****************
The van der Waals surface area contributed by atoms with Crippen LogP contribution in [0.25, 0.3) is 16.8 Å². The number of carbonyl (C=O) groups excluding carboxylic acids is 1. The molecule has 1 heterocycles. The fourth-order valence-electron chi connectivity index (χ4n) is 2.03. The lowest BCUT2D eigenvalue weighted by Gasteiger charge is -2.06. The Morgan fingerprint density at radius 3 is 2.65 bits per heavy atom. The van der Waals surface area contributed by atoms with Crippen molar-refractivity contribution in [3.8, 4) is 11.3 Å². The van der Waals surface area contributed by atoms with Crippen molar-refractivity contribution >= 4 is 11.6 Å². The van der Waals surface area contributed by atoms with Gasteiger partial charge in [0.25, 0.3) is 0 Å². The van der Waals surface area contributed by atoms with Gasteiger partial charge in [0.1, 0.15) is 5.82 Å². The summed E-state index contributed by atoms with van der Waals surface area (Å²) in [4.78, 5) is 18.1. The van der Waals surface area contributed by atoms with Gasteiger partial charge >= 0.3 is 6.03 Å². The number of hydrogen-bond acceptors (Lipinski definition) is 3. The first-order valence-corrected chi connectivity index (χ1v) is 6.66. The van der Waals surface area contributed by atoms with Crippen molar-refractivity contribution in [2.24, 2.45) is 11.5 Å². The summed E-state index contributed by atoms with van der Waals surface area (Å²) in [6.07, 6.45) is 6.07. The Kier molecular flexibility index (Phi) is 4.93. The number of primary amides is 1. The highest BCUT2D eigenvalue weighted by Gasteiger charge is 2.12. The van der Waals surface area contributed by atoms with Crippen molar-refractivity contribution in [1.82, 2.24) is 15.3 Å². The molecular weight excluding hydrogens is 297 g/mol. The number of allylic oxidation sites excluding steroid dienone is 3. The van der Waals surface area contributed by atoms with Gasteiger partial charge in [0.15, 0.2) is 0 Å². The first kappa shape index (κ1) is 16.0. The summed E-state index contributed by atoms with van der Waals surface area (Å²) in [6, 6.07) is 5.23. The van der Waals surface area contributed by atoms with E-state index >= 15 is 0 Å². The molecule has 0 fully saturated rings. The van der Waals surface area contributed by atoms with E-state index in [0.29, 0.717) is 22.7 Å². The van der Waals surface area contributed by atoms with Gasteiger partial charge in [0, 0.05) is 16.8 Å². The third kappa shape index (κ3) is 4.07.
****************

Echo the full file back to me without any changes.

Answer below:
The van der Waals surface area contributed by atoms with Crippen LogP contribution in [0.25, 0.3) is 16.8 Å². The number of carbonyl (C=O) groups excluding carboxylic acids is 1. The molecule has 1 heterocycles. The fourth-order valence-electron chi connectivity index (χ4n) is 2.03. The lowest BCUT2D eigenvalue weighted by Gasteiger charge is -2.06. The Morgan fingerprint density at radius 3 is 2.65 bits per heavy atom. The van der Waals surface area contributed by atoms with Crippen molar-refractivity contribution in [3.8, 4) is 11.3 Å². The van der Waals surface area contributed by atoms with Crippen molar-refractivity contribution >= 4 is 11.6 Å². The van der Waals surface area contributed by atoms with Gasteiger partial charge in [0.25, 0.3) is 0 Å². The van der Waals surface area contributed by atoms with Gasteiger partial charge in [0.1, 0.15) is 5.82 Å². The summed E-state index contributed by atoms with van der Waals surface area (Å²) in [4.78, 5) is 18.1. The van der Waals surface area contributed by atoms with Gasteiger partial charge >= 0.3 is 6.03 Å². The number of hydrogen-bond acceptors (Lipinski definition) is 3. The first-order valence-corrected chi connectivity index (χ1v) is 6.66. The van der Waals surface area contributed by atoms with Crippen molar-refractivity contribution in [2.24, 2.45) is 11.5 Å². The summed E-state index contributed by atoms with van der Waals surface area (Å²) in [6.07, 6.45) is 6.07. The Kier molecular flexibility index (Phi) is 4.93. The number of primary amides is 1. The highest BCUT2D eigenvalue weighted by Gasteiger charge is 2.12. The van der Waals surface area contributed by atoms with Crippen molar-refractivity contribution in [1.82, 2.24) is 15.3 Å². The molecular weight excluding hydrogens is 297 g/mol. The number of allylic oxidation sites excluding steroid dienone is 3. The van der Waals surface area contributed by atoms with Gasteiger partial charge in [0.15, 0.2) is 0 Å². The first kappa shape index (κ1) is 16.0. The summed E-state index contributed by atoms with van der Waals surface area (Å²) in [6, 6.07) is 5.23. The van der Waals surface area contributed by atoms with E-state index >= 15 is 0 Å². The molecule has 0 fully saturated rings. The van der Waals surface area contributed by atoms with E-state index in [0.29, 0.717) is 22.7 Å². The van der Waals surface area contributed by atoms with Gasteiger partial charge in [0, 0.05) is 16.8 Å². The third kappa shape index (κ3) is 4.07.